Date: Saturday, May 30, 2020
Session Time: 3:15pm-4:00pm
Presentation Time: 3:30pm-4:00pm
*Purpose: Donor derived-cell free DNA (dd-cfDNA) is a biomarker useful in predicting acute rejection in renal allografts. The technology uses next generation sequencing and does not require donor genotyping. It is unclear whether baseline dd-cfDNA levels are affected by the presence of failed previous allograft and whether baseline values differ by type of kidney transplant. We aimed to evaluate whether differences exist in baseline values of dd-cfDNA based on the type of transplant (deceased vs.living donor) and number of transplants (repeat vs.first).
*Methods: We identified patients who underwent kidney transplantation at our institution between April 2018 and June 2019 and had measurements of dd-cfDNA (AlloSure, CareDx, Brisbane, CA) at multiple time points beyond 2 weeks post-transplantation. A dd-cfDNA value ≥1% was considered abnormal and prompted allograft biopsy. If biopsy showed evidence for rejection or other injury,that patient’s dd-cfDNA values were excluded from the analysis since we aimed to compare baseline values. Baseline dd-cfDNA values were compared for patients who had deceased vs. living donor and repeat vs. first-time transplants.
*Results: There were 72 patients with first-time kidney transplants and 13 with repeat transplants (with previous kidney still in place) during the study period who had dd-cfDNA measurements.Twelve patients from first-time transplant and 1 patient from repeat transplant groups were excluded from analysis since they had allograft biopsy showing evidence for rejection or other injury. There were 196 measurements of dd-cfDNA among 60 first-time and 44 dd-cfDNA measurements in 12 repeat transplant recipients that were included in the analysis. Among first-time transplants, there were 32 deceased donor (with 112 dd-cfDNA values) and 28 living donor (with 84 dd-cfDNA values)kidney recipients. There were no significant differences in dd-cfDNA values for either deceased vs. living donor (0.39±0.42 vs. 0.37±0.20, p=0.35) or repeat vs. first-time(0.34±0.07 vs. 0.39±0.43, p=0.36) transplant recipients (figure 1).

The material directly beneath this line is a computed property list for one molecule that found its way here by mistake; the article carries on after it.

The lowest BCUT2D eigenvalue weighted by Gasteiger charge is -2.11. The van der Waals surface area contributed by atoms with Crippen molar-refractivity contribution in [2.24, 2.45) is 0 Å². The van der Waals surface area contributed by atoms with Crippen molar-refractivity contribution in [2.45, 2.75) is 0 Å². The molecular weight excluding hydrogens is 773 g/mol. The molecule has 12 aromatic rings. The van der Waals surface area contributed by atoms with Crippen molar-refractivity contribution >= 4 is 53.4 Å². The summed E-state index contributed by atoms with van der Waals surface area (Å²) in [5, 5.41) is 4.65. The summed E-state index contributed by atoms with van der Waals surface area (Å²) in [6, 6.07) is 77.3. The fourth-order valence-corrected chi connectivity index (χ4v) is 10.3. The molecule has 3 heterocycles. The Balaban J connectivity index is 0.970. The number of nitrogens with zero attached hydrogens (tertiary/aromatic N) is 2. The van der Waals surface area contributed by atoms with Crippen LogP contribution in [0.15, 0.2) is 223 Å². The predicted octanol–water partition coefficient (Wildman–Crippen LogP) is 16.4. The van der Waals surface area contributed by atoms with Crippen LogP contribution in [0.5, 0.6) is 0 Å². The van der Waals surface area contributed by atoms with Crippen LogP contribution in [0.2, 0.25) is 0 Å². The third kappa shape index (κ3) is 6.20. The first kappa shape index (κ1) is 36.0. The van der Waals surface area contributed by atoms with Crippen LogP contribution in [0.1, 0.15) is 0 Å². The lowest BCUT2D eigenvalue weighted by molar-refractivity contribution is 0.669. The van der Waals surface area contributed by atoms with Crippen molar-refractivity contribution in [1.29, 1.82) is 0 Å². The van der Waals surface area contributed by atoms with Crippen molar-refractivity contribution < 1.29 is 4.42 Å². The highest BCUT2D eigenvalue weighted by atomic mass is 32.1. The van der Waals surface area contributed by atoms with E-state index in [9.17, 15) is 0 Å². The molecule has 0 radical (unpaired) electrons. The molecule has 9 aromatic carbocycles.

*Conclusions: Our findings suggest that a previously failed kidney transplant does not significantly affect the baseline dd-cfDNA levels. This may reflect the limited viable cells in a failed allograft capable of generating cfDNA. Baseline dd-cfDNA were unaffected regardless of whether kidney was from a deceased or living donor despite the possibility that kidney from a deceased donor is susceptible to higher level of ongoing injury from factors such as ischemia-re-perfusion and higher degrees of immunological mismatch.
To cite this abstract in AMA style:Sureshkumar KK, Chopra B. Impact of Kidney Transplant Type and Previous Transplant on Baseline Donor-Derived Cell Free DNA [abstract]. Am J Transplant. 2020; 20 (suppl 3). https://atcmeetingabstracts.com/abstract/impact-of-kidney-transplant-type-and-previous-transplant-on-baseline-donor-derived-cell-free-dna/. Accessed August 1, 2021.
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